The possibility of a severe water shortage has lingered for decades over 10 rural counties in north-central Missouri, but a solution is now in reach.
A combination of geology, topography, and climate have limited the supply of raw water in the region. The potential for sustained drought threatens water availability for residents while impeding the area’s economic development and growth.
Olsson is helping address the threat by working to achieve a long-term, state-supported goal of constructing the East Locust Creek Reservoir near Milan, Missouri. The North Central Missouri Regional Water Commission (NCMRWC) enlisted Olsson to help finalize the dam design and provide environmental services for the $160 million, 10-county regional water supply project.
The project will encompass 4,550 acres of land, of which 2,352 acres will be submerged. At normal pool, the reservoir will hold 54,000 acre-feet of water with capacity to provide 7 million gallons per day. The reservoir and upland acres buffering 82 miles of shoreline will also be managed for wildlife habitat, public outdoor recreation, and flood mitigation.
In addition to civil engineering, Olsson provided environmental services that have allowed NCMRWC to pursue essential state and federal permits. The project originated from an environmental impact statement (EIS) completed in 2006, so our Environmental team prepared a supplemental EIS. We also wrote applications under section 404 of the Clean Water Act as well as a section 401 drinking water permit.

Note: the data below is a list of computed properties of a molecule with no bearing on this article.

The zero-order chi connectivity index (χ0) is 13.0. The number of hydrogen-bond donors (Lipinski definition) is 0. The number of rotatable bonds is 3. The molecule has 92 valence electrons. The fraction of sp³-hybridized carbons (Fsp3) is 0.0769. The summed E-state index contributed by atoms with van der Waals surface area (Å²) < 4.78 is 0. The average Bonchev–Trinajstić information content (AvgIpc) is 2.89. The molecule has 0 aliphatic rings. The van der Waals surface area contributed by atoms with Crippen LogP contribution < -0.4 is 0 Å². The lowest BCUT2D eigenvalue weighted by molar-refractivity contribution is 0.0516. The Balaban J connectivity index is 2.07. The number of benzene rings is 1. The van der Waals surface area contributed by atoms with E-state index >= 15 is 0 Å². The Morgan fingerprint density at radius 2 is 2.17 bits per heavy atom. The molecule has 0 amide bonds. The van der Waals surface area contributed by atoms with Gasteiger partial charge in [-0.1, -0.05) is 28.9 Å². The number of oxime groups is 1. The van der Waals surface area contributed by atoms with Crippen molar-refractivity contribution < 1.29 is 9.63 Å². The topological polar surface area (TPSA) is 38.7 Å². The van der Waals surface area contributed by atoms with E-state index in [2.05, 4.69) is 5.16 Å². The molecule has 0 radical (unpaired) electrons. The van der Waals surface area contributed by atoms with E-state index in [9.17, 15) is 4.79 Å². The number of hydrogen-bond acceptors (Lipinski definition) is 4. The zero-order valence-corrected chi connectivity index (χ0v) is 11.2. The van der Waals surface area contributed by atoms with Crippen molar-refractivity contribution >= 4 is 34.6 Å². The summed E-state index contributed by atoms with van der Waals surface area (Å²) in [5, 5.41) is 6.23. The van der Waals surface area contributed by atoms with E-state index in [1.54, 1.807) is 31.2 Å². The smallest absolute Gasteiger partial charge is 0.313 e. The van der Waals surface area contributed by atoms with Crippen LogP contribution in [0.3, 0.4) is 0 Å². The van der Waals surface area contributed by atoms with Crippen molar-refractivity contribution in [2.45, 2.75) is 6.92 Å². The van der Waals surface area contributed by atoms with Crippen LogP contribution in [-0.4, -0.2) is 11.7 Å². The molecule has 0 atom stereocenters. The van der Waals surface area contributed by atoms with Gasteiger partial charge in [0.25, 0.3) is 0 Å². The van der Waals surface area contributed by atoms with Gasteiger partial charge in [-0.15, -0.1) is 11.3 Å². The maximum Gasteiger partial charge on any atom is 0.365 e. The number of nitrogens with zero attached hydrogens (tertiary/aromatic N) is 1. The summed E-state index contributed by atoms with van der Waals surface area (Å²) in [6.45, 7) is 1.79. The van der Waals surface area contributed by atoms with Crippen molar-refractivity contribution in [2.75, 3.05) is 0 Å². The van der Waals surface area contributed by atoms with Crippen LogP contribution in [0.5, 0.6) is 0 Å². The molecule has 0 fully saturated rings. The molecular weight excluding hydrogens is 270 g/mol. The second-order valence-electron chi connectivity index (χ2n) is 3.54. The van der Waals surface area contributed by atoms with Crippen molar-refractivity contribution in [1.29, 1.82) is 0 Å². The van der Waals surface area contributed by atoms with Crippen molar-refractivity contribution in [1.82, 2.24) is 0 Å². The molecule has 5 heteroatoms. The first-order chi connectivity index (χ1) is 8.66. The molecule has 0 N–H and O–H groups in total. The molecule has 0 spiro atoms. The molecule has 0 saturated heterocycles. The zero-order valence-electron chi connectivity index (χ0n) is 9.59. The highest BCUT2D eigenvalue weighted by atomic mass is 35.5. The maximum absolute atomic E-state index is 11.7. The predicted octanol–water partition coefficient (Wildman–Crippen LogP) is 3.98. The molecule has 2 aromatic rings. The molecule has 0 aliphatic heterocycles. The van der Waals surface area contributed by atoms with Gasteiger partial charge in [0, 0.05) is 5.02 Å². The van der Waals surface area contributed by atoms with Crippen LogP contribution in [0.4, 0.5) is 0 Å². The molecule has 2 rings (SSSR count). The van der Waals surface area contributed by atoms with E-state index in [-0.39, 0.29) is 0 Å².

In the process of completing the supplemental EIS, our team conducted surveys for protected bats, eagles, and for the federally threatened Mead’s milkweed. Our surveys also confirmed the presence of the endangered Indiana bat and the threatened northern long-eared bat and we worked with federal agencies on a biological assessment that includes conservation measures for the species. Olsson’s work led to a signed biological opinion and an easement agreement to protect 1,200 acres held by the Missouri Land Heritage Foundation.
The agencies Olsson consulted with included the U.S. Fish and Wildlife Service, the U.S. Army Corps of Engineers, the Environmental Protection Agency, USDA Rural Development, the Natural Resources Conservation Service, and the Missouri Department of Natural Resources.
Olsson will also provide engineering for a $21 million transportation infrastructure project supported by a federal BUILD grant that is administered by the Missouri Department of Transportation. The project will build, cap, or improve eight miles of paved roads and 17 miles of gravel roads. It will also construct five water crossings and pedestrian accommodations.
“We are in the last 10 miles of a 1,000-mile journey,” NCMRWC general manager Brad Scott told KTVO News.
Construction of the project is scheduled to begin in 2021.
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